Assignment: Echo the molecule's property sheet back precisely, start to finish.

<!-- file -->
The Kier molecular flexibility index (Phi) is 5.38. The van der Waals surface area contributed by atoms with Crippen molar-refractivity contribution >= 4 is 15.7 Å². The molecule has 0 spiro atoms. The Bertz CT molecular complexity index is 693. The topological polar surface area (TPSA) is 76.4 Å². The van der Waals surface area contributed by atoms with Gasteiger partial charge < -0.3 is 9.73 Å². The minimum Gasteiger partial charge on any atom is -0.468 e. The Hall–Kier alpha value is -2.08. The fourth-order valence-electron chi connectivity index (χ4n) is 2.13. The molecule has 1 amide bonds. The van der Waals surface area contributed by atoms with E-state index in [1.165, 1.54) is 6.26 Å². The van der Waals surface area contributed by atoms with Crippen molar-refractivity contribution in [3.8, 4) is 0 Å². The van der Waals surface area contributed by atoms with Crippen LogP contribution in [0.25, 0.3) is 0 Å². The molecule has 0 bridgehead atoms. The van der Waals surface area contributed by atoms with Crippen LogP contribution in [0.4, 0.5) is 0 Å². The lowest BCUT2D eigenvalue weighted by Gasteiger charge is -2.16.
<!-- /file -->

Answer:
The Kier molecular flexibility index (Phi) is 5.38. The van der Waals surface area contributed by atoms with Crippen molar-refractivity contribution >= 4 is 15.7 Å². The molecule has 0 spiro atoms. The Bertz CT molecular complexity index is 693. The topological polar surface area (TPSA) is 76.4 Å². The van der Waals surface area contributed by atoms with Gasteiger partial charge < -0.3 is 9.73 Å². The minimum Gasteiger partial charge on any atom is -0.468 e. The Hall–Kier alpha value is -2.08. The fourth-order valence-electron chi connectivity index (χ4n) is 2.13. The molecule has 1 amide bonds. The van der Waals surface area contributed by atoms with E-state index in [1.165, 1.54) is 6.26 Å². The van der Waals surface area contributed by atoms with Crippen molar-refractivity contribution in [3.8, 4) is 0 Å². The van der Waals surface area contributed by atoms with Crippen LogP contribution in [0.25, 0.3) is 0 Å². The molecule has 0 bridgehead atoms. The van der Waals surface area contributed by atoms with Crippen LogP contribution in [0.4, 0.5) is 0 Å². The lowest BCUT2D eigenvalue weighted by Gasteiger charge is -2.16.